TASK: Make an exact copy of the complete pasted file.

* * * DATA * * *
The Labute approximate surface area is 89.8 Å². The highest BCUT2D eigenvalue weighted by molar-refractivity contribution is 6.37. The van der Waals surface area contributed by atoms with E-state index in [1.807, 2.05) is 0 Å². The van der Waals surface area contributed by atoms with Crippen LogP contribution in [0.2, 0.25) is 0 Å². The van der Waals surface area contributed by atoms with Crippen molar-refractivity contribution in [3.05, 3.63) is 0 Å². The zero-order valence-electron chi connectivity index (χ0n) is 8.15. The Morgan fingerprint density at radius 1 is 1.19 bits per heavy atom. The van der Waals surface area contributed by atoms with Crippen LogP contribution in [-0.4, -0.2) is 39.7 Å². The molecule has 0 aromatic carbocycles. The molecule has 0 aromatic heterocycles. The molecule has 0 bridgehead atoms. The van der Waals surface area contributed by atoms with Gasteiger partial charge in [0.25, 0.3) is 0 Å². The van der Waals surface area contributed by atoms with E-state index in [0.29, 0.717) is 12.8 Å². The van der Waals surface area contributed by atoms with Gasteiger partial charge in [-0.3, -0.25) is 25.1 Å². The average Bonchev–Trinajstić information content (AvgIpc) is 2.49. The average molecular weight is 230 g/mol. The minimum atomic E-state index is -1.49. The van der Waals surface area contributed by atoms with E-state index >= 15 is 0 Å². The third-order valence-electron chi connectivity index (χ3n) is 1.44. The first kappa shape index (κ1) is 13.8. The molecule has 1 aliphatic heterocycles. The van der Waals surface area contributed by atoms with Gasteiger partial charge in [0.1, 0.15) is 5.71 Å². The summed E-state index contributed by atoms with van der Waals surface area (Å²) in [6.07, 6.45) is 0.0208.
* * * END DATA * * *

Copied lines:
The Labute approximate surface area is 89.8 Å². The highest BCUT2D eigenvalue weighted by molar-refractivity contribution is 6.37. The van der Waals surface area contributed by atoms with E-state index in [1.807, 2.05) is 0 Å². The van der Waals surface area contributed by atoms with Crippen LogP contribution in [0.2, 0.25) is 0 Å². The van der Waals surface area contributed by atoms with Crippen molar-refractivity contribution in [3.05, 3.63) is 0 Å². The zero-order valence-electron chi connectivity index (χ0n) is 8.15. The Morgan fingerprint density at radius 1 is 1.19 bits per heavy atom. The van der Waals surface area contributed by atoms with Crippen LogP contribution in [-0.4, -0.2) is 39.7 Å². The molecule has 0 aromatic carbocycles. The molecule has 0 aromatic heterocycles. The molecule has 0 bridgehead atoms. The van der Waals surface area contributed by atoms with Gasteiger partial charge in [0.25, 0.3) is 0 Å². The van der Waals surface area contributed by atoms with E-state index in [0.29, 0.717) is 12.8 Å². The van der Waals surface area contributed by atoms with Gasteiger partial charge in [-0.3, -0.25) is 25.1 Å². The average Bonchev–Trinajstić information content (AvgIpc) is 2.49. The average molecular weight is 230 g/mol. The minimum atomic E-state index is -1.49. The van der Waals surface area contributed by atoms with E-state index >= 15 is 0 Å². The third-order valence-electron chi connectivity index (χ3n) is 1.44. The first kappa shape index (κ1) is 13.8. The molecule has 1 aliphatic heterocycles. The van der Waals surface area contributed by atoms with Gasteiger partial charge in [0.1, 0.15) is 5.71 Å². The summed E-state index contributed by atoms with van der Waals surface area (Å²) in [6.07, 6.45) is 0.0208.